"Putting this journey into words will not be easy, but I will try. I am finally where I was born to be." In her first week in space, Astronaut Anne McClain is getting used to her new home in space with fellow new crew members Oleg Kononenko and David Saint-Jacques, who have been onboard the station since Monday. McClain and Saint-Jacques are first-time space residents.
Each day, the International Space Station (@ISS) orbits our home planet as the six humans living and working aboard the orbiting outpost conduct important science and research. Their work will not only benefit life here on Earth, but will help us venture deeper into space than ever before.
Ever wondered how astronauts get deliveries in space? 🤔
@Astro_Alex_ESA of the @EuropeanSpaceAgency shared these looks at @SpaceX’s Dragon spacecraft making its way to deliver more than 5,600 pounds of research equipment, cargo and supplies that will support crew members living and working aboard the International Space Station (@ISS). While the station was traveling about 250 miles over the Pacific Ocean, just north of Papua New Guinea, astronauts Alex Gerst and Serena Auñón-Chancellor captured the spacecraft at 7:21 a.m. EST using a robotic arm while astronaut Anne McClain monitored telemetry during the spacecraft’s approach.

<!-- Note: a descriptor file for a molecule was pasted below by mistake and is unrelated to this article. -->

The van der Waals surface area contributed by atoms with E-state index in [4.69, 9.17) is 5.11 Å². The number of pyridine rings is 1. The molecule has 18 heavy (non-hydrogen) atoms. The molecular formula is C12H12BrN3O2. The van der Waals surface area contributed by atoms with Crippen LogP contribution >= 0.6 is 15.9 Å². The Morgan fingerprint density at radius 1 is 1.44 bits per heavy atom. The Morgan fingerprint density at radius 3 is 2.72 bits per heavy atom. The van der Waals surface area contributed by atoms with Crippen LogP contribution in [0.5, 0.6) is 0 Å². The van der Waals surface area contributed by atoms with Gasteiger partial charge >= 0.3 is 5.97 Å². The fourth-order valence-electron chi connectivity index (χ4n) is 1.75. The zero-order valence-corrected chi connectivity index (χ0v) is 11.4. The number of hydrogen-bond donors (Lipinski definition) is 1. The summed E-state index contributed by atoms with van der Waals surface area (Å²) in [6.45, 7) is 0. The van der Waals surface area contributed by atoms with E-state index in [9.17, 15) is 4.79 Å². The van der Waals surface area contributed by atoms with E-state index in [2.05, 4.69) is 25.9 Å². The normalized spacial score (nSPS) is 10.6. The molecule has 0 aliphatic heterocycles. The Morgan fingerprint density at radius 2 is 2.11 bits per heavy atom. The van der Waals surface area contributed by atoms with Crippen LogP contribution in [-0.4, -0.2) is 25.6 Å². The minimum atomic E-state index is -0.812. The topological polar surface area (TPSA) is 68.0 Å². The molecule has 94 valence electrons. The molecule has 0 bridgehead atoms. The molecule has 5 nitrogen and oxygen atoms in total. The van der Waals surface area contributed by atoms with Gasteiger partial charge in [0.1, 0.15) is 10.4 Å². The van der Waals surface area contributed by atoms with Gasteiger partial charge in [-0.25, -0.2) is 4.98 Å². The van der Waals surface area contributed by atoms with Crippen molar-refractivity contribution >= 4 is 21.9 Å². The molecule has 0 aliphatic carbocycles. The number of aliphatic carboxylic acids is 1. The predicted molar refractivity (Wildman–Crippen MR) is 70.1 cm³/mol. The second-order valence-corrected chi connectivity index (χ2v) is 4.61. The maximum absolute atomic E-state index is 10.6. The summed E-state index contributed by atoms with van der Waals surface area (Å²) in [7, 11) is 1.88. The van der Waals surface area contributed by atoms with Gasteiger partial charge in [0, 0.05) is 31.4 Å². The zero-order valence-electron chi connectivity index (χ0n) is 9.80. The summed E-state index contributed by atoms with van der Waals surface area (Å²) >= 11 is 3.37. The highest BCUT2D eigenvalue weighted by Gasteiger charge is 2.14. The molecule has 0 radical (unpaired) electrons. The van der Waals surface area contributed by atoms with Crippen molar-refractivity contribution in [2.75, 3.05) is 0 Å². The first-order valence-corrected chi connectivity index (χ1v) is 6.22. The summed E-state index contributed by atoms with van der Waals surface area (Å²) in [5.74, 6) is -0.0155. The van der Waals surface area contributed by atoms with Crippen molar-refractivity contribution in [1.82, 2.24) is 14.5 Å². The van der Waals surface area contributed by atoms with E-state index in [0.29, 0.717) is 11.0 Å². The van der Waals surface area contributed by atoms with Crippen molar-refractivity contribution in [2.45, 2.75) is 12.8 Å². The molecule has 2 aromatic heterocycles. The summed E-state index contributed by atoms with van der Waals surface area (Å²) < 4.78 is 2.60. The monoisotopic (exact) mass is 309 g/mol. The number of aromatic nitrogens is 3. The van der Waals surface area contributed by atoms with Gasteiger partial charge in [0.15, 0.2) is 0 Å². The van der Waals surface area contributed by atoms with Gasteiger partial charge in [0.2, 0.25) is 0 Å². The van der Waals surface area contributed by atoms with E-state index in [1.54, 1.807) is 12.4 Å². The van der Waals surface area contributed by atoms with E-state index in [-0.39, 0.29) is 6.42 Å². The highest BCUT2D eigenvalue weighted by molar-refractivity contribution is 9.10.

The Dragon is scheduled to depart the station in January 2019 and return to Earth with more than 4,000 pounds of research, hardware and crew supplies. Credit: ESA/NASA
New images from our Mars InSight lander show its robotic arm is ready to do some lifting. With a reach of nearly 6 feet, the arm will be used to pick up science instruments from the lander's deck, gently setting them on the Martian surface at Elysium Planitia. This image from InSight's robotic-arm mounted Instrument Deployment Camera shows the instruments on the spacecraft's deck, with the Martian surface of Elysium Planitia in the background. The arm will use its Instrument Deployment Camera, located on its elbow, to take photos of the terrain in front of the lander. These images will help mission team members determine where to set InSight's seismometer and heat flow probe, the only instruments ever to be robotically placed on the surface of another planet.
Placement is critical, and the team is proceeding with caution. Two to three months could go by before the instruments have been situated and calibrated.
Our @NASAJuno spacecraft is dolphin watching in the cosmos! 🐬
During its 16th close flyby of Jupiter, the spacecraft captured images of changing cloud formations across the southern hemisphere. If you take a close look, a cloud in the shape of a dolphin appears to be swimming through the cloud bands along the South South Temperate Belt. Stay tuned as we keep finding new shapes hidden in the swirling clouds.